- a white or colorless, tasteless, odorless, water-insoluble, solid substance not easily acted upon by reagents, consisting of a mixture of hydrocarbons chiefly of the alkane series, obtained from crude petroleum: used in candles, for forming preservative coatings and seals, for waterproofing paper, etc.
- any member of the alkane series.
- one of the higher members of the alkane series, solid at ordinary temperatures, having a boiling point above 300°C, which largely constitutes the commercial form of this substance.
- Also called paraffin oil. British. kerosene.
- to cover or impregnate with paraffin.
Origin of paraffin
Examples from the Web for paraffin-oil
Historical Examples of paraffin-oil
Mingled with the paraffin-oil all over its person was cold boiled potato.
There was paraffin-oil on its hair, face, arms, frock and feet.
Paraffin-oil is the poorest of all present-day forms of lantern illuminants.Optical Projection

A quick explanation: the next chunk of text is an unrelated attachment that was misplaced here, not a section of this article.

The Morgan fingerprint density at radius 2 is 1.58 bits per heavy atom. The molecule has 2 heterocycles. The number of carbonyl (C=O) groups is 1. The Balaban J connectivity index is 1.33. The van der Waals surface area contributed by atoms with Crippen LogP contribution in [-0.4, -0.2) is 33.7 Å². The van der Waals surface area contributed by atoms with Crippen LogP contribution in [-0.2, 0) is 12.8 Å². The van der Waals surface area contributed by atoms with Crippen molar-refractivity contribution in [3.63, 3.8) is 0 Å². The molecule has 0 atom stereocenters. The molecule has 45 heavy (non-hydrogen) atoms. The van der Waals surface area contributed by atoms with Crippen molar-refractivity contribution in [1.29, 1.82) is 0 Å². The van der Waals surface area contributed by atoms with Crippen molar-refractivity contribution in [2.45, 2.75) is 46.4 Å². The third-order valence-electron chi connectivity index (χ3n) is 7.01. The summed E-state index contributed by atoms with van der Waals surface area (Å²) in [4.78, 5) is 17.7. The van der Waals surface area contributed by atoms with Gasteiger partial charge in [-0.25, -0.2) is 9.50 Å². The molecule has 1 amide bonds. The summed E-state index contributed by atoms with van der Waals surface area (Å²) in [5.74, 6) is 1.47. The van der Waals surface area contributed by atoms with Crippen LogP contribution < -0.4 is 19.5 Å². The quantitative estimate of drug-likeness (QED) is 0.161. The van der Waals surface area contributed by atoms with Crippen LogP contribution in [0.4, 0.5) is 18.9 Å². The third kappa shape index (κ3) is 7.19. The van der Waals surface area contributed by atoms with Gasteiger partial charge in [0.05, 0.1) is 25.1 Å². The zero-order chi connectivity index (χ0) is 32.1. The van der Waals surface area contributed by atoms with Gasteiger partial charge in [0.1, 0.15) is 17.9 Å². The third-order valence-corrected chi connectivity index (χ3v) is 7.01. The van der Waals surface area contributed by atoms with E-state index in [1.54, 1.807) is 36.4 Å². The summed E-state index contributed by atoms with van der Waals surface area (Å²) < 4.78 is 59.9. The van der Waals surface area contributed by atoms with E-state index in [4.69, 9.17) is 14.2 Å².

For many years afterwards William associated babies in his mind with paraffin-oil and potato.
less commonly paraffine (ˈpærəˌfiːn)
- to treat with paraffin or paraffin wax
Word Origin for paraffin
Word Origin and History for paraffin-oil
1838, from German Paraffin, coined c.1830 by German chemist Karl von Reichenbach (1788-1869), who first obtained it as a waxy substance from wood tar, irregularly from Latin parum "not very, too little," probably related to parvus "little, small" (see parvi-) + affinis "associated with" (see affinity).
So called because paraffin is chemically not closely related to other substances. The liquid form (originally parafin oil) Reichenbach called eupion, but this was the standard meaning of paraffin in English by 1860.
- A waxy, white or colorless solid mixture of hydrocarbons made from petroleum and used to make candles, wax paper, lubricants, and waterproof coatings. Also called paraffin wax
- See alkane.